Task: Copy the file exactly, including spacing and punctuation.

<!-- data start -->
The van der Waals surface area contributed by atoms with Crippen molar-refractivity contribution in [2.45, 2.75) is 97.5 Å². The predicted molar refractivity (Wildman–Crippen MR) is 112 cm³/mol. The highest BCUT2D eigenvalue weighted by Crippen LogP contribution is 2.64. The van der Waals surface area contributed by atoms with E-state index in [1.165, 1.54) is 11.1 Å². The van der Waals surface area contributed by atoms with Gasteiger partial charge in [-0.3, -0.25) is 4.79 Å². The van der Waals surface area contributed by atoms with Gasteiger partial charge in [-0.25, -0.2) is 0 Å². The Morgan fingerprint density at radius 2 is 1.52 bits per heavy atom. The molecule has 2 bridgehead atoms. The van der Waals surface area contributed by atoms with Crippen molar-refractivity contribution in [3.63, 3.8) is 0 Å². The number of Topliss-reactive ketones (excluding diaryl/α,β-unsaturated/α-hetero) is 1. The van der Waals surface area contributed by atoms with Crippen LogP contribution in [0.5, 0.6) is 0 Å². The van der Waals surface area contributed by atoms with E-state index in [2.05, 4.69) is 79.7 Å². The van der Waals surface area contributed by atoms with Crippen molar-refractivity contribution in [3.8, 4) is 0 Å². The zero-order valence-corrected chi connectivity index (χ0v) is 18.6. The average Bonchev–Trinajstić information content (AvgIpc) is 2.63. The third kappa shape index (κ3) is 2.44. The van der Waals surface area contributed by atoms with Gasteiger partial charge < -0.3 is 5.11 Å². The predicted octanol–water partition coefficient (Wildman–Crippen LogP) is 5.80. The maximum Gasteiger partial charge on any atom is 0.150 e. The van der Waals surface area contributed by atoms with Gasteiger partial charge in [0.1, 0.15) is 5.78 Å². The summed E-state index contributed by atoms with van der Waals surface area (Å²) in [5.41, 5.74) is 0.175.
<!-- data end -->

The van der Waals surface area contributed by atoms with Crippen molar-refractivity contribution in [2.45, 2.75) is 97.5 Å². The predicted molar refractivity (Wildman–Crippen MR) is 112 cm³/mol. The highest BCUT2D eigenvalue weighted by Crippen LogP contribution is 2.64. The van der Waals surface area contributed by atoms with E-state index in [1.165, 1.54) is 11.1 Å². The van der Waals surface area contributed by atoms with Gasteiger partial charge in [-0.3, -0.25) is 4.79 Å². The van der Waals surface area contributed by atoms with Gasteiger partial charge in [-0.25, -0.2) is 0 Å². The Morgan fingerprint density at radius 2 is 1.52 bits per heavy atom. The molecule has 2 bridgehead atoms. The van der Waals surface area contributed by atoms with Crippen molar-refractivity contribution in [3.63, 3.8) is 0 Å². The number of Topliss-reactive ketones (excluding diaryl/α,β-unsaturated/α-hetero) is 1. The van der Waals surface area contributed by atoms with Crippen LogP contribution in [0.5, 0.6) is 0 Å². The van der Waals surface area contributed by atoms with E-state index in [2.05, 4.69) is 79.7 Å². The van der Waals surface area contributed by atoms with Crippen molar-refractivity contribution in [3.8, 4) is 0 Å². The zero-order valence-corrected chi connectivity index (χ0v) is 18.6. The average Bonchev–Trinajstić information content (AvgIpc) is 2.63. The third kappa shape index (κ3) is 2.44. The van der Waals surface area contributed by atoms with Gasteiger partial charge < -0.3 is 5.11 Å². The predicted octanol–water partition coefficient (Wildman–Crippen LogP) is 5.80. The maximum Gasteiger partial charge on any atom is 0.150 e. The van der Waals surface area contributed by atoms with Gasteiger partial charge in [0.1, 0.15) is 5.78 Å². The summed E-state index contributed by atoms with van der Waals surface area (Å²) in [5.41, 5.74) is 0.175.